Infant Lap Sit …



So, I just returned from a whirlwind weekend trip to New York City.

It was blissful, even though I carted the youngest along with me.

Trips with kids are tricky.  Everyone’s always glad to see them when you arrive, but someone’s gotta take that bullet.  That bullet has a name, people, and it’s “infant lap sit”. In my case, a second bullet was named “red-eye”.

For starters the word “infant” is probably a misnomer at this point. The boy is a toddler now.  You can tell by the way he was tearing all over the terminal grabbing down every package he could reach from every shop.  Which also implies the “sit” of “lap sit” may be inaccurate.  He was running, squealing, giving high fives, and only standing still with a studied nonchalance next to anyone eating a snack.

They adored him.

In only a few eyes did I see my own anxiety reflected back, “This child will be on a red-eye with me.”

Because boundless energy is adorable until it is confined to your lap or, worse yet, the lap next to you.

He did okay, that is, he only bothered me. Holding a sleeping toddler for the duration of a six-hour red eye when every passerby is intent (as if they could avoid it) on hitting his head or feet, isn’t conducive to dozing off.  So, I hadn’t got but half an hour of sleep when we hit New York at five am.  Luckily, I have been in training for this contingency for about six years now.

On the way back, things were looking good, he was hitting the peak of his squirmy-fussy-overtired quotient when I got him on tap (again!) and saw his body finally surrender to the sweet familiar cradle of Mommy’s arms.

And then, at this moment, the young lady next to me flips on her overhead light and pulls out a giant crate of grapes. I groaned the inward groan of a dozen deaths!  Suddenly it’s Disneyland three inches away from his face.  He sits up and starts making friends.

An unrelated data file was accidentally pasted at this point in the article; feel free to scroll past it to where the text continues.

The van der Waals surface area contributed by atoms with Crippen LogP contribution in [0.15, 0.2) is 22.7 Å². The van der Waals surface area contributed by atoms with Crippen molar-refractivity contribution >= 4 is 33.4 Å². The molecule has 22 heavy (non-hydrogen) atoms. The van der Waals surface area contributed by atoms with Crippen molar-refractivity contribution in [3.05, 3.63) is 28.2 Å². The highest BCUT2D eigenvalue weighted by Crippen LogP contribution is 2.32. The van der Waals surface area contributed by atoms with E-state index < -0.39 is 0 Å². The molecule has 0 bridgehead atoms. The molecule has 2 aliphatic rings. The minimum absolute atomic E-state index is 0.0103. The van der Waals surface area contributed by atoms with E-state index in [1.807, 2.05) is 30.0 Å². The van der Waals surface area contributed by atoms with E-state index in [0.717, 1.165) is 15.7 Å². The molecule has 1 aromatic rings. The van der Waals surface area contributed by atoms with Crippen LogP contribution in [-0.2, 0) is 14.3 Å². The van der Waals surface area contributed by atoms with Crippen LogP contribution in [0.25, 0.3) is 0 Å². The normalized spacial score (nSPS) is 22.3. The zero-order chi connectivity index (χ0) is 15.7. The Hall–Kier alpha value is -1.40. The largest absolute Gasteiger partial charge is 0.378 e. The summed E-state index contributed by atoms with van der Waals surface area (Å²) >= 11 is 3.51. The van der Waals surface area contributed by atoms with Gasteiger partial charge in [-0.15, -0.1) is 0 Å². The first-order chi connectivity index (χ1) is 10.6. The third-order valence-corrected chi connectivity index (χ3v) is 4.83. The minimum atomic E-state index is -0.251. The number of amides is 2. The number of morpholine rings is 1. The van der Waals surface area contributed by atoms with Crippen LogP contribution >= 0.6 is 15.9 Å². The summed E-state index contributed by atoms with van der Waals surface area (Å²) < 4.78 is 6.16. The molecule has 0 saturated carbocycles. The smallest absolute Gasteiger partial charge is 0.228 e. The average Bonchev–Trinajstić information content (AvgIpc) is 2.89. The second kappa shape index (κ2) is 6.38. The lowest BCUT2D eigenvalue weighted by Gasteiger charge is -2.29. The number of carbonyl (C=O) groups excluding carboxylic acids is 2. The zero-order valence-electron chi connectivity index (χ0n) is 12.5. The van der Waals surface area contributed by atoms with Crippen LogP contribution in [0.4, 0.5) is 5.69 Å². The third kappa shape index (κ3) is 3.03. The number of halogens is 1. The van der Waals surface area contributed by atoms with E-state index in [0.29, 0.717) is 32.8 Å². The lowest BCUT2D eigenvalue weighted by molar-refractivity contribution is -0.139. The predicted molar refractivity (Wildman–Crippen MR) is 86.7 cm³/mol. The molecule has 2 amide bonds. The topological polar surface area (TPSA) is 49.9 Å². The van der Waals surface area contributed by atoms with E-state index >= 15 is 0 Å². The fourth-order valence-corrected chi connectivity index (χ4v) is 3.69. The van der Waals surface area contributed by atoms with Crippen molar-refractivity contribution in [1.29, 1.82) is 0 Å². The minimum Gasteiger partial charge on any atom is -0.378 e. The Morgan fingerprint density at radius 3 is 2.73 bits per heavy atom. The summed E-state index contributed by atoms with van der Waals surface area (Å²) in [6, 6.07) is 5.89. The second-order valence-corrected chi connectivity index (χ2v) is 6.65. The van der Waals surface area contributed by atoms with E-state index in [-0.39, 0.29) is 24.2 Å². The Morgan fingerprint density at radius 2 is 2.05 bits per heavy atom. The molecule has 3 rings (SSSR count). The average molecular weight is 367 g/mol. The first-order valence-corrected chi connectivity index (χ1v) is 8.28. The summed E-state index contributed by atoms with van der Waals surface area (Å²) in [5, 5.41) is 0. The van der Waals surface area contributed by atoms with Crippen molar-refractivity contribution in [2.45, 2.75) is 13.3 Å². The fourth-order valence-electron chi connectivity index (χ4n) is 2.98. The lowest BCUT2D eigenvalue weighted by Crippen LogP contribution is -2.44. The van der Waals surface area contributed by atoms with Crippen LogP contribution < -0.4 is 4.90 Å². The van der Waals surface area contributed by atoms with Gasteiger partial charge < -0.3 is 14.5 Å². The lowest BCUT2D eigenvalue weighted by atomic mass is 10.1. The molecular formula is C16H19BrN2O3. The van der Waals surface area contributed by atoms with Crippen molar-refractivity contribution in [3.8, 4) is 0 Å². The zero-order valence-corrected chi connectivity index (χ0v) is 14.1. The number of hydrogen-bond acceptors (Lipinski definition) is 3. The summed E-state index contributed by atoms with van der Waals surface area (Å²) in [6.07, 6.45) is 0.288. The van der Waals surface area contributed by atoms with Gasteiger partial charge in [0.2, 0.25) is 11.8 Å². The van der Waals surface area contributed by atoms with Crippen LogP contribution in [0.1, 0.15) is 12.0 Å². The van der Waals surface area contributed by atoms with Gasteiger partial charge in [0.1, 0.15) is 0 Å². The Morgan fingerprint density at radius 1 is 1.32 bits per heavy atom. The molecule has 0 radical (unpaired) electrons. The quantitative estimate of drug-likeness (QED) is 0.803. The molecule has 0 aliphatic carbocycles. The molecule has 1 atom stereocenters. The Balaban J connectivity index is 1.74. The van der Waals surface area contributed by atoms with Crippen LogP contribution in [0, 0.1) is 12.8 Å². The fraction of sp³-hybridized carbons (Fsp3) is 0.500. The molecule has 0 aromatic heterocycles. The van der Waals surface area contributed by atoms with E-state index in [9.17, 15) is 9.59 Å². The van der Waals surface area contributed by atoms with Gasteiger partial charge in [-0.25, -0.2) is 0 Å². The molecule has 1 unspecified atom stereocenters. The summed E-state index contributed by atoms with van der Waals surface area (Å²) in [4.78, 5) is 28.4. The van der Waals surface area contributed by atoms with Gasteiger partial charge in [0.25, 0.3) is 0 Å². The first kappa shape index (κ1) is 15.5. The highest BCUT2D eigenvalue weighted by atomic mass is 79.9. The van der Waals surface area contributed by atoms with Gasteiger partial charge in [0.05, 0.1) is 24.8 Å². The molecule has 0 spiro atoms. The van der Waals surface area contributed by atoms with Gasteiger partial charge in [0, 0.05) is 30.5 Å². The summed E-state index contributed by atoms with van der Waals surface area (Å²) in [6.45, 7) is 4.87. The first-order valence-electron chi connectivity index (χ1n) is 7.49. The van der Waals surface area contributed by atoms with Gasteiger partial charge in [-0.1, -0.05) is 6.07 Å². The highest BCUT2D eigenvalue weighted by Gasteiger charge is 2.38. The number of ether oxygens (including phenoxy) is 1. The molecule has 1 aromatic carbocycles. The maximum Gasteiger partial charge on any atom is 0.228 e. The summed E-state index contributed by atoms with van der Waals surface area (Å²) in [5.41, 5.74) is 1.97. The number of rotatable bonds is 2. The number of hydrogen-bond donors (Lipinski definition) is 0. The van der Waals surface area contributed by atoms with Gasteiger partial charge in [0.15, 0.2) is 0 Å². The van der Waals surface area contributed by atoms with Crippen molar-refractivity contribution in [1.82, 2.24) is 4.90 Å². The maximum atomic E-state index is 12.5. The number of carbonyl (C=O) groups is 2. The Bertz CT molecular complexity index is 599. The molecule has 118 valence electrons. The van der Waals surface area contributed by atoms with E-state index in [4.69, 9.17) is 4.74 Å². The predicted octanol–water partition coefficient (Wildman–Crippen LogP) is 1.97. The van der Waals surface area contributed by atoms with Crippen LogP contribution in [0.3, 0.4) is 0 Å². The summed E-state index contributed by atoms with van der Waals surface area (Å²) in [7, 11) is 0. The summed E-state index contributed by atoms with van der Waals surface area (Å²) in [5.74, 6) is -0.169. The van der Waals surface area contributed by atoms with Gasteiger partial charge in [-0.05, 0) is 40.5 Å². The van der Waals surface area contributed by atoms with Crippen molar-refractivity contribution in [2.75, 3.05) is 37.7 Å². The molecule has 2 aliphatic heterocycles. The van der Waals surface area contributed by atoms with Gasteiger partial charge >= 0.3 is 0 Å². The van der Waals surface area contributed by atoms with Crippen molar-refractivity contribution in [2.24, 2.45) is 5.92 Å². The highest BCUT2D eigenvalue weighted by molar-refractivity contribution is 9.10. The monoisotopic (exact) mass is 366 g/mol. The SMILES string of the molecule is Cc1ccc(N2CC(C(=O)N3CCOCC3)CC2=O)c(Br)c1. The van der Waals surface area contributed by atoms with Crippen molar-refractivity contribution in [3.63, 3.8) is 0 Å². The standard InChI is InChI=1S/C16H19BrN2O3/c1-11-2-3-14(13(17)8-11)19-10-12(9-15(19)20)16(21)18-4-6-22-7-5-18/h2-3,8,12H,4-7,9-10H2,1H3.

He baby talks at her something like, “So, I see you have some grapes there.”

And, “Did you know grapes are my favorite food ever?”

And, “Seriously, I prefer anything the exact diameter of my larynx.”

He signed for grapes again and again. To her credit she gave him a few.

I kept turning him around and signing “all done”, but he knew better, he saw the crate. They were far from all done.  And she would pick at them slowly over the next four hours.

It stopped being a problem when I got him to sleep. I had to stand up and get my carrier down and pace the aisle a few times, but he went to sleep finally.  And I was able to get out my ear buds, watch some junk TV, and eat a snack without sharing.

In short, we survived, which gets tallied in the Mommy columns as a “win”.

And wouldn’t you know it, as we were disembarking, not one, not two, but a total of three people said to me, “My, he did so well!”

4 responses »

  1. Wow, he really did so well!! We travel a good amount by plane and believe me, our trips are not nearly as peaceful. Last time in particular I remember my son screaming bloody murder for over half an hour. Everyone kept asking me what was wrong, like I was hurting him or something. 🙂

    The grape story really did crack me up though!!


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